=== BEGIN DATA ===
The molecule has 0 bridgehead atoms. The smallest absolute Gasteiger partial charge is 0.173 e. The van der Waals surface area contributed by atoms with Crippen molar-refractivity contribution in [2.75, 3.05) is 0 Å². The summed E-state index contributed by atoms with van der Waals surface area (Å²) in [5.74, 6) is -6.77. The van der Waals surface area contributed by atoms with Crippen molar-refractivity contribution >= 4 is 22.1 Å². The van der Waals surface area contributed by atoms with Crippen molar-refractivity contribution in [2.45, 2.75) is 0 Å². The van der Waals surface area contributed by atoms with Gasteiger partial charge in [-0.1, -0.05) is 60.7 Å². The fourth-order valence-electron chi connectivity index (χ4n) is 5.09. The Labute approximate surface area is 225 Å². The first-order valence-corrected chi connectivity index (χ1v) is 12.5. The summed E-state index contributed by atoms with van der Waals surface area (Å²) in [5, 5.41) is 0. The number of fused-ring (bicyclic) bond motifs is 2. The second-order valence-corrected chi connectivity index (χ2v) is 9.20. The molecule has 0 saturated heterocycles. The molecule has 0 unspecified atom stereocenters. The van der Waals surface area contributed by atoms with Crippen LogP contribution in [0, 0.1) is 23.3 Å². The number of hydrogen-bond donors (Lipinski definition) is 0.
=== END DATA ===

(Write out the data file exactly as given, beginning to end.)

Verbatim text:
The molecule has 0 bridgehead atoms. The smallest absolute Gasteiger partial charge is 0.173 e. The van der Waals surface area contributed by atoms with Crippen molar-refractivity contribution in [2.75, 3.05) is 0 Å². The summed E-state index contributed by atoms with van der Waals surface area (Å²) in [5.74, 6) is -6.77. The van der Waals surface area contributed by atoms with Crippen molar-refractivity contribution >= 4 is 22.1 Å². The van der Waals surface area contributed by atoms with Crippen molar-refractivity contribution in [2.45, 2.75) is 0 Å². The van der Waals surface area contributed by atoms with Gasteiger partial charge in [-0.1, -0.05) is 60.7 Å². The fourth-order valence-electron chi connectivity index (χ4n) is 5.09. The Labute approximate surface area is 225 Å². The first-order valence-corrected chi connectivity index (χ1v) is 12.5. The summed E-state index contributed by atoms with van der Waals surface area (Å²) in [5, 5.41) is 0. The number of fused-ring (bicyclic) bond motifs is 2. The second-order valence-corrected chi connectivity index (χ2v) is 9.20. The molecule has 0 saturated heterocycles. The molecule has 0 unspecified atom stereocenters. The van der Waals surface area contributed by atoms with Crippen LogP contribution in [0, 0.1) is 23.3 Å². The number of hydrogen-bond donors (Lipinski definition) is 0.